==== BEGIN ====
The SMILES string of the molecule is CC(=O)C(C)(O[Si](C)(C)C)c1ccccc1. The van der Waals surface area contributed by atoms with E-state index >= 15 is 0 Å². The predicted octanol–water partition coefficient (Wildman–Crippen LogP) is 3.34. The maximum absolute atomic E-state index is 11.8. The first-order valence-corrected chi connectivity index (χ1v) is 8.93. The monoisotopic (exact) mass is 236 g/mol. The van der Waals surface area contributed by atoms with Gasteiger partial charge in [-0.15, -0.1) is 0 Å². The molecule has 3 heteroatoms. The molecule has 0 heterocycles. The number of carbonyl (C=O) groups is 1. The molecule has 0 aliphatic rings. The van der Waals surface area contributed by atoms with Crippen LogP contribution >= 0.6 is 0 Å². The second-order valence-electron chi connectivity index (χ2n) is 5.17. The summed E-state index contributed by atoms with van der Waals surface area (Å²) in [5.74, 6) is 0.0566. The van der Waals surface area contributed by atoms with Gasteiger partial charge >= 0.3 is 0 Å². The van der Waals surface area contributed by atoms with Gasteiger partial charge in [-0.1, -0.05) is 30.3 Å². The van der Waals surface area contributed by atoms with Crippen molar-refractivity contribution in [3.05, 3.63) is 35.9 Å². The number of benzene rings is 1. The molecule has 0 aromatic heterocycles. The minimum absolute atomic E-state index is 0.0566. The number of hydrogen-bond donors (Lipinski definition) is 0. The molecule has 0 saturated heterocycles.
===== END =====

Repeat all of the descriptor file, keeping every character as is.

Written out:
The SMILES string of the molecule is CC(=O)C(C)(O[Si](C)(C)C)c1ccccc1. The van der Waals surface area contributed by atoms with E-state index >= 15 is 0 Å². The predicted octanol–water partition coefficient (Wildman–Crippen LogP) is 3.34. The maximum absolute atomic E-state index is 11.8. The first-order valence-corrected chi connectivity index (χ1v) is 8.93. The monoisotopic (exact) mass is 236 g/mol. The van der Waals surface area contributed by atoms with Gasteiger partial charge in [-0.15, -0.1) is 0 Å². The molecule has 3 heteroatoms. The molecule has 0 heterocycles. The number of carbonyl (C=O) groups is 1. The molecule has 0 aliphatic rings. The van der Waals surface area contributed by atoms with Crippen LogP contribution >= 0.6 is 0 Å². The second-order valence-electron chi connectivity index (χ2n) is 5.17. The summed E-state index contributed by atoms with van der Waals surface area (Å²) in [5.74, 6) is 0.0566. The van der Waals surface area contributed by atoms with Gasteiger partial charge >= 0.3 is 0 Å². The van der Waals surface area contributed by atoms with Gasteiger partial charge in [-0.1, -0.05) is 30.3 Å². The van der Waals surface area contributed by atoms with Crippen molar-refractivity contribution in [3.05, 3.63) is 35.9 Å². The number of benzene rings is 1. The molecule has 0 aromatic heterocycles. The minimum absolute atomic E-state index is 0.0566. The number of hydrogen-bond donors (Lipinski definition) is 0. The molecule has 0 saturated heterocycles.